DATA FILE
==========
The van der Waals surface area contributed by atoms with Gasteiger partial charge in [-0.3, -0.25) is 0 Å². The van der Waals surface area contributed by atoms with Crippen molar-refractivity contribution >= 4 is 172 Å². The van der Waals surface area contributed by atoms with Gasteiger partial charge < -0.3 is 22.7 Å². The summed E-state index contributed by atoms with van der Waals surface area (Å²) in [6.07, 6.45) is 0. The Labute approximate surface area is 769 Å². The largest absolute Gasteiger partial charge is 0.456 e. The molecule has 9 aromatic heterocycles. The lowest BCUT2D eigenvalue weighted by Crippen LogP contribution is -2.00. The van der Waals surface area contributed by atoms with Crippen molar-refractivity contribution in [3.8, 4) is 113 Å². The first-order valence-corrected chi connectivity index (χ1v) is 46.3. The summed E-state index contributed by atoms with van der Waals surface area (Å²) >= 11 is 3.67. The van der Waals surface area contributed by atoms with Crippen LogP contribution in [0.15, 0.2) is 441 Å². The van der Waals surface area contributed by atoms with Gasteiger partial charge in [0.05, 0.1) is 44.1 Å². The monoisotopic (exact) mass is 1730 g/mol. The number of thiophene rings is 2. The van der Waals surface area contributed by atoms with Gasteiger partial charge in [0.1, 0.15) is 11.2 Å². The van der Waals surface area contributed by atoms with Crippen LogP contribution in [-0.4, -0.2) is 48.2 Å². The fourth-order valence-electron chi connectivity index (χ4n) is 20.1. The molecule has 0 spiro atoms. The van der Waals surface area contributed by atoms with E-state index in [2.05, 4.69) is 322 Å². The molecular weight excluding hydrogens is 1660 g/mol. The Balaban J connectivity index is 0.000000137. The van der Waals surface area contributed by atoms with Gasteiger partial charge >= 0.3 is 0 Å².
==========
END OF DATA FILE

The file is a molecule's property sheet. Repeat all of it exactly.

The van der Waals surface area contributed by atoms with Gasteiger partial charge in [-0.3, -0.25) is 0 Å². The van der Waals surface area contributed by atoms with Crippen molar-refractivity contribution >= 4 is 172 Å². The van der Waals surface area contributed by atoms with Gasteiger partial charge < -0.3 is 22.7 Å². The summed E-state index contributed by atoms with van der Waals surface area (Å²) in [6.07, 6.45) is 0. The Labute approximate surface area is 769 Å². The largest absolute Gasteiger partial charge is 0.456 e. The molecule has 9 aromatic heterocycles. The lowest BCUT2D eigenvalue weighted by Crippen LogP contribution is -2.00. The van der Waals surface area contributed by atoms with Crippen molar-refractivity contribution in [3.8, 4) is 113 Å². The first-order valence-corrected chi connectivity index (χ1v) is 46.3. The summed E-state index contributed by atoms with van der Waals surface area (Å²) >= 11 is 3.67. The van der Waals surface area contributed by atoms with Crippen LogP contribution in [0.15, 0.2) is 441 Å². The van der Waals surface area contributed by atoms with Gasteiger partial charge in [0.05, 0.1) is 44.1 Å². The monoisotopic (exact) mass is 1730 g/mol. The number of thiophene rings is 2. The van der Waals surface area contributed by atoms with Gasteiger partial charge in [0.1, 0.15) is 11.2 Å². The van der Waals surface area contributed by atoms with Crippen LogP contribution in [-0.4, -0.2) is 48.2 Å². The fourth-order valence-electron chi connectivity index (χ4n) is 20.1. The molecule has 0 spiro atoms. The van der Waals surface area contributed by atoms with E-state index in [2.05, 4.69) is 322 Å². The molecular weight excluding hydrogens is 1660 g/mol. The Balaban J connectivity index is 0.000000137. The van der Waals surface area contributed by atoms with Gasteiger partial charge >= 0.3 is 0 Å².